- Under: Development
For the past year, the developers of WordPress have been working on a brand new publishing workflow codenamed Gutenberg—after another invention that revolutionized publishing.
Scheduled to debut in the next major release, Gutenberg radically updates the way post and page content will be added to WordPress sites. Instead of the basic WYSIWYG editor, we’ll be getting a block-based page builder aimed at competing with paid services like Squarespace and Wix.
For agencies and freelancers, the nerves have set in. While an individual blogger might appreciate a fancier way to craft content, agencies often need to create more bespoke experiences for their clients. Instead of a wide-open page builder, with a lot of options and a lot of ways for clients to get lost, we prefer carefully-labeled custom fields.
But like it or not, Gutenberg is coming. So how can we adapt?
What Gutenberg Is, and What It’s Not
Gutenberg is a “block-based” editor. That means each distinct item in a post—an image, a paragraph, a video embed—is now a “block”. Blocks can be moved around, duplicated and deleted, and each block has its own options. For example, paragraph blocks can be given a drop-cap effect, or a different background color for emphasis.
While developers will need to account for the extra time it will take testing the various styling options, this is mitigated by the ability to control certain options. For example, for those paragraph background colors, theme developers can set a specific color palette.
For all the new toys, Gutenberg still only encompasses post content, and it still saves that content as pure HTML. That means that theme developers will still have full control over where to output the content, and where to show other elements, such as featured images or custom fields. Which is great news, because…
Custom Fields Aren’t Going Anywhere
After some initial confusion, WordPress has confirmed that meta boxes and custom fields will be supported. Since the editing screen is changing so radically, they haven’t guaranteed that all plugins will work out of the gate. But Advanced Custom Fields, the most popular fields plugin, has committed to compatibility.
Meta boxes will display beneath the main Gutenberg section:
When Page Building Doesn’t Make Sense
Gutenberg can also be turned off at the post type level. All it takes is one line of code:
<?php remove_post_type_support( $post_type, ‘editor’ ); ?>
This essentially empties the page:
This is a vital feature, and an acknowledgment that for some post types, Gutenberg doesn’t yet make sense. For example, for a recent law firm website, we build an “Attorneys” post type. Each attorney page displayed a header image overlaid with the attorney’s name, a sidebar with contact information and a short bio.
Gutenberg isn’t yet powerful enough to create that whole layout, but we wouldn’t want users to have to recreate a layout like that for every attorney anyway. Nor would we want to use Gutenberg for just the bio section, which we determined should be text only. For these situations, the old-school way of offering a clean list of custom fields seems like the best option.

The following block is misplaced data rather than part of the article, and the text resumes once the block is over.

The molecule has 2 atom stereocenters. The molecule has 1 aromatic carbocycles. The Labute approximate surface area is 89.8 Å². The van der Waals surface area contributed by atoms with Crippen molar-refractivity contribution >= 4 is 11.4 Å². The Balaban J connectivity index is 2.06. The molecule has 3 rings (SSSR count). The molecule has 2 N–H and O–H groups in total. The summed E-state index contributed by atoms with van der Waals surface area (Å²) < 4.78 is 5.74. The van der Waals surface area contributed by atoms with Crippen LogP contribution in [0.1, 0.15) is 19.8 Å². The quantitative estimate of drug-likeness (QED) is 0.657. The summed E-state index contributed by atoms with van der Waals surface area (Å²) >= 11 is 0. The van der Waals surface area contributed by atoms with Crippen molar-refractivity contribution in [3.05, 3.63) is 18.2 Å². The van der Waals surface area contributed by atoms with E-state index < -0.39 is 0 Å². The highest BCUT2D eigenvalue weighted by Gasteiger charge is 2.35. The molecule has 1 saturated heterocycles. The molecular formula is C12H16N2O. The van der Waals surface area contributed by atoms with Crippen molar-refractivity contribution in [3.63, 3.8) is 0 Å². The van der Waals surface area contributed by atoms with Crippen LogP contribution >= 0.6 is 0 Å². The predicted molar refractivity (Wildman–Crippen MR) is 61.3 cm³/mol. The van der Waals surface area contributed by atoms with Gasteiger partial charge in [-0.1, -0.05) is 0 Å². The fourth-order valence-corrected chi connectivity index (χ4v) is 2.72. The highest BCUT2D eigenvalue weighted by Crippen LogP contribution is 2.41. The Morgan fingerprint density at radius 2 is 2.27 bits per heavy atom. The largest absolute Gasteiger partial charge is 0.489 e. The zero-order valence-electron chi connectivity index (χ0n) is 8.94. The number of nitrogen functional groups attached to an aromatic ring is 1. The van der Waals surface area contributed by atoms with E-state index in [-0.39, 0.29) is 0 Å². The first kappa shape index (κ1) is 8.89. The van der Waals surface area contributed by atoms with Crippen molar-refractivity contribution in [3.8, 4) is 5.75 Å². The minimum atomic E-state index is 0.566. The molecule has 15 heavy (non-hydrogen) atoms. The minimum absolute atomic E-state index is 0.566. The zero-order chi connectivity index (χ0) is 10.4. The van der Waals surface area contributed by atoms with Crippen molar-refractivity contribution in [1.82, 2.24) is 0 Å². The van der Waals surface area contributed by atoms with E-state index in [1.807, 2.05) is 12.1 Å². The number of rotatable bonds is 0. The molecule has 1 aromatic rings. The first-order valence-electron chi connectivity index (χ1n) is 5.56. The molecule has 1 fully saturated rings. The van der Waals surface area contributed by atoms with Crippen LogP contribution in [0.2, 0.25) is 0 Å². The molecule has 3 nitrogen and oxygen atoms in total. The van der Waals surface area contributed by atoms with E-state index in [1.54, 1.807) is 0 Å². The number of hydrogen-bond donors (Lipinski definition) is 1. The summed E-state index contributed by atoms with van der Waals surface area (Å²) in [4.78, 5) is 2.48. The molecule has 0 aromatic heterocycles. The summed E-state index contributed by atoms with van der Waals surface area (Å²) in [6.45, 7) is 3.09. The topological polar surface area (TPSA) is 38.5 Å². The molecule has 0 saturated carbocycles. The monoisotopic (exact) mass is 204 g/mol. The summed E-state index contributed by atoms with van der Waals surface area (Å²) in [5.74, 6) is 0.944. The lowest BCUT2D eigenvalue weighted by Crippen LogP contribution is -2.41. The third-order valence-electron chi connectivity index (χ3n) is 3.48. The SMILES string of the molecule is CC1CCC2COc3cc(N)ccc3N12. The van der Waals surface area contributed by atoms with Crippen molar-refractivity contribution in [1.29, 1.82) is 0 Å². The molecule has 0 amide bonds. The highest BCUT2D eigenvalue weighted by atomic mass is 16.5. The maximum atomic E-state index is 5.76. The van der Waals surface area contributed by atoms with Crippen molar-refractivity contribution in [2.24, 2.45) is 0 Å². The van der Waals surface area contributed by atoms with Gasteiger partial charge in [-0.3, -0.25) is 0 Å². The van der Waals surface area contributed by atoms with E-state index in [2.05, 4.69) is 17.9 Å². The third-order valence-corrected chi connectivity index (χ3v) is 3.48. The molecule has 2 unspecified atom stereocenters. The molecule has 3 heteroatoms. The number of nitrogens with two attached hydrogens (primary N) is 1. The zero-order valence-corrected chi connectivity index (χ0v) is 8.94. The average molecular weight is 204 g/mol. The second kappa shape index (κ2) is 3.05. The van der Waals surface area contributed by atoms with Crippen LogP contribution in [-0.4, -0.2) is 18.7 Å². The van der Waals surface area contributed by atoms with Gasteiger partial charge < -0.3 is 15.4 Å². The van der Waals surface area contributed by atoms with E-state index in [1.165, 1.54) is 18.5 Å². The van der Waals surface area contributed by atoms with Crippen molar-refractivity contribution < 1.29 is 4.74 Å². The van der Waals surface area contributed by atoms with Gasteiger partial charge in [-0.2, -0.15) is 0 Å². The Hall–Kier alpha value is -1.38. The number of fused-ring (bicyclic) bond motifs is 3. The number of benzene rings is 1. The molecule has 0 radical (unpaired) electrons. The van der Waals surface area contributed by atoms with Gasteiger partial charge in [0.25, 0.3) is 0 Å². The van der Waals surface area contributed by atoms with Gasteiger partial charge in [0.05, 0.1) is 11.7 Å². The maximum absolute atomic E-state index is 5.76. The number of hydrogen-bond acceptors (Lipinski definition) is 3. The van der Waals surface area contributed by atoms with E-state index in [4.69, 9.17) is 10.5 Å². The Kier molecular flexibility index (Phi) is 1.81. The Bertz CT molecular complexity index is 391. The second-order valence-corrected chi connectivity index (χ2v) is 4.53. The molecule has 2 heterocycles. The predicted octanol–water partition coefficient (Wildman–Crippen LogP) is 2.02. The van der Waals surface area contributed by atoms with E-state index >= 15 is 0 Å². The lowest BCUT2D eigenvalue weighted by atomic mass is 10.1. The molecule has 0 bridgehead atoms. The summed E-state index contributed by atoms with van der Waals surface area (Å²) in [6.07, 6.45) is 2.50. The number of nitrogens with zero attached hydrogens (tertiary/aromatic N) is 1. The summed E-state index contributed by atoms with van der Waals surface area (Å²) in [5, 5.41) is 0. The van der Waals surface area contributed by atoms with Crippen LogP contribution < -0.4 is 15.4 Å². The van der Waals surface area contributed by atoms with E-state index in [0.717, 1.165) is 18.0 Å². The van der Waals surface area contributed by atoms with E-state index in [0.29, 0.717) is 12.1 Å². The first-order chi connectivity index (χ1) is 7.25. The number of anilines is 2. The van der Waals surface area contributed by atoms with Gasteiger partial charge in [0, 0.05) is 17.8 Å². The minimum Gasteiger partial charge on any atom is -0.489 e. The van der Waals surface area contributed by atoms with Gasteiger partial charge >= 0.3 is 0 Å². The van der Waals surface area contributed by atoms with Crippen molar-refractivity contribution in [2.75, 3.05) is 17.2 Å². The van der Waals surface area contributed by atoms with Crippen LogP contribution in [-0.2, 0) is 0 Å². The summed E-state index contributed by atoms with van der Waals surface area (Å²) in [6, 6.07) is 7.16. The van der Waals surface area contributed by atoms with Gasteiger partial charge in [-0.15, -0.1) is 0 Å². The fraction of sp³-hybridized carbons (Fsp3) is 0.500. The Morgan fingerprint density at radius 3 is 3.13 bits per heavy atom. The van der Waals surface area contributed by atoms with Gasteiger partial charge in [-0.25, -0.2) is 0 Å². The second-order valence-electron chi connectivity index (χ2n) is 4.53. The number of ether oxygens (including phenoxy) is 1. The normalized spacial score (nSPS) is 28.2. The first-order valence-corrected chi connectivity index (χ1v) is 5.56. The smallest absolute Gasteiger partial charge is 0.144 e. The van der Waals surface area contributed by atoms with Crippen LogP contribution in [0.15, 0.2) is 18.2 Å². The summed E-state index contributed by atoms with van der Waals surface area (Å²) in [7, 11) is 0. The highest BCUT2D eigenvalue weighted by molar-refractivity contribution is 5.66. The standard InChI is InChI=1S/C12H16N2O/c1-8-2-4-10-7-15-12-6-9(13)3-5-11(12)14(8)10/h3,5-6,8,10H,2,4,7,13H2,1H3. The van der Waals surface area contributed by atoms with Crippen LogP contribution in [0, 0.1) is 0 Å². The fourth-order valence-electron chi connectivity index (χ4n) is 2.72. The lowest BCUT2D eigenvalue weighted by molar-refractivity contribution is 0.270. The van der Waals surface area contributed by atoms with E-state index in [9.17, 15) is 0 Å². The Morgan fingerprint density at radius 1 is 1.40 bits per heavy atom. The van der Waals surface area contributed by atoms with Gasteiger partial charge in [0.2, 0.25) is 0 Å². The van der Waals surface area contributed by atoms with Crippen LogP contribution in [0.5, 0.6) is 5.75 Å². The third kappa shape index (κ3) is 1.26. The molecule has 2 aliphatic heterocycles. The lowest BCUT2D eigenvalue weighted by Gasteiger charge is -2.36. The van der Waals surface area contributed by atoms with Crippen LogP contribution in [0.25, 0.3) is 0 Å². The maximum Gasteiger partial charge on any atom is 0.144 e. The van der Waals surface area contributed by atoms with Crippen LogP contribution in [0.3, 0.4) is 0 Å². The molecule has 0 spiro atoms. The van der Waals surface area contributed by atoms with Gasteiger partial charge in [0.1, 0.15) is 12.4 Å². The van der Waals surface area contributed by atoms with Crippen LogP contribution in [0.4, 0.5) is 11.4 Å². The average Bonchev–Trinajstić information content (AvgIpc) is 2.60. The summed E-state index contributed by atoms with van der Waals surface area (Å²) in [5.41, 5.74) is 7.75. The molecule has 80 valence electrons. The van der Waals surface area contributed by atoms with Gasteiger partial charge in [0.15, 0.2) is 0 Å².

Still, Gutenberg is a viable option for more post types than you might think, thanks to a concept called block templates.
When registering a new post type, developers can add a “template” parameter, specifying a set of blocks to display by default. We can also prevent users from adding or rearranging blocks with a “template_lock” parameter.
'template' => array( array( 'core/image' ), array( 'core/paragraph', array( 'placeholder' => 'Add product description...', ) ), array( 'core/heading', array( 'content' => 'Features', ) ), array( 'core/list', array( 'values' => array( 'List product features...' ), ) ), ), ‘template_lock’ => ‘all’
With just that code, the post type turns into this:
What was previously a free-for-all starts to look like the smart, custom-built user experience we’re expected to deliver.
Still, there are questions. How can we add labels or headings that we don’t want to be editable? Where is the block to handle basic single-line text? And if all this gets saved as HTML content, what about data that we need to use programmatically? For example, if we store an event date within Gutenberg, how can we sort events by that date?
For now, the answer lies within custom blocks. Gutenberg comes with a full developer API for creating different block types, and includes the ability to save block content as metadata (the same storage used for custom fields). Expect to see a lot of custom block plugins pop up after Gutenberg is released.
Opportunities with Gutenberg
Ultimately, Gutenberg is an opportunity. Even after its initial release, WordPress will continue to add new features as it matures. Picture a contact form block, or a Google Maps block. Or even a “user listing” block which allows you to create a member directory right inside Gutenberg.
While there may be growing pains for agencies and freelancers in the beginning—and for some of our maintenance sites, it might make sense to keep the classic editor in place—we have the potential to drive the evolution of Gutenberg as we identify opportunities for growth and develop new best practices. Let’s not just get used to it, let’s get excited for what’s possible.